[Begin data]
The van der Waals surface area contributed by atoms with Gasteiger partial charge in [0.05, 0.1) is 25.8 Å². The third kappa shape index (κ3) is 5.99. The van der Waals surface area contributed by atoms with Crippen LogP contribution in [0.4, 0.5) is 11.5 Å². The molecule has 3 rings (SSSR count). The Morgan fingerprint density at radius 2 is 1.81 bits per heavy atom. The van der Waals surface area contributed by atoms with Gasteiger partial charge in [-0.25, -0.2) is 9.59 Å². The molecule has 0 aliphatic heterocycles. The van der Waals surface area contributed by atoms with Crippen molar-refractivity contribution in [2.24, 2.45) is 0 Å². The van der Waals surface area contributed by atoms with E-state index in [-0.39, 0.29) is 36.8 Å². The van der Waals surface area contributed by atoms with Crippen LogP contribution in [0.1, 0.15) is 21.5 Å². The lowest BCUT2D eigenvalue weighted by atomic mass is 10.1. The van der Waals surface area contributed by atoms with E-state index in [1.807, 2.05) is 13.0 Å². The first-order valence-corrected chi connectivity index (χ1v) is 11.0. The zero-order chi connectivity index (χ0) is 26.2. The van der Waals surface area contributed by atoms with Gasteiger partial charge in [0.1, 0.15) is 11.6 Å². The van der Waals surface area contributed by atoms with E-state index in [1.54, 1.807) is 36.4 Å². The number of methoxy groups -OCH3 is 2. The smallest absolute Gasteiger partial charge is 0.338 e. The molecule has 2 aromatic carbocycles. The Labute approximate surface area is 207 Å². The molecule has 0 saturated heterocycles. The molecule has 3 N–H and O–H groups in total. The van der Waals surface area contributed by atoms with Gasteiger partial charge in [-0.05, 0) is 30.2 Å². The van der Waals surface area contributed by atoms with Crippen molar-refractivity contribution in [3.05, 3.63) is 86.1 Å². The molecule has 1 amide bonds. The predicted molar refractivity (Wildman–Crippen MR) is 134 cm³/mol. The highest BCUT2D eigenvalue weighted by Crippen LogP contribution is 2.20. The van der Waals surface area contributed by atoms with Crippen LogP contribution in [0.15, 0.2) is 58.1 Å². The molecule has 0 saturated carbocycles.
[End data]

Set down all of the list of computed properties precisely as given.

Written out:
The van der Waals surface area contributed by atoms with Gasteiger partial charge in [0.05, 0.1) is 25.8 Å². The third kappa shape index (κ3) is 5.99. The van der Waals surface area contributed by atoms with Crippen LogP contribution in [0.4, 0.5) is 11.5 Å². The molecule has 3 rings (SSSR count). The Morgan fingerprint density at radius 2 is 1.81 bits per heavy atom. The van der Waals surface area contributed by atoms with Gasteiger partial charge in [-0.25, -0.2) is 9.59 Å². The molecule has 0 aliphatic heterocycles. The van der Waals surface area contributed by atoms with Crippen molar-refractivity contribution in [2.24, 2.45) is 0 Å². The van der Waals surface area contributed by atoms with E-state index in [-0.39, 0.29) is 36.8 Å². The van der Waals surface area contributed by atoms with Crippen LogP contribution in [0.1, 0.15) is 21.5 Å². The lowest BCUT2D eigenvalue weighted by atomic mass is 10.1. The van der Waals surface area contributed by atoms with E-state index in [1.807, 2.05) is 13.0 Å². The first-order valence-corrected chi connectivity index (χ1v) is 11.0. The zero-order chi connectivity index (χ0) is 26.2. The van der Waals surface area contributed by atoms with Gasteiger partial charge in [0.1, 0.15) is 11.6 Å². The van der Waals surface area contributed by atoms with E-state index in [1.54, 1.807) is 36.4 Å². The number of methoxy groups -OCH3 is 2. The smallest absolute Gasteiger partial charge is 0.338 e. The molecule has 2 aromatic carbocycles. The Labute approximate surface area is 207 Å². The molecule has 0 saturated heterocycles. The molecule has 3 N–H and O–H groups in total. The van der Waals surface area contributed by atoms with Gasteiger partial charge in [-0.05, 0) is 30.2 Å². The van der Waals surface area contributed by atoms with Crippen molar-refractivity contribution in [3.05, 3.63) is 86.1 Å². The molecule has 1 amide bonds. The predicted molar refractivity (Wildman–Crippen MR) is 134 cm³/mol. The highest BCUT2D eigenvalue weighted by Crippen LogP contribution is 2.20. The van der Waals surface area contributed by atoms with Crippen LogP contribution in [0.15, 0.2) is 58.1 Å². The molecule has 0 saturated carbocycles.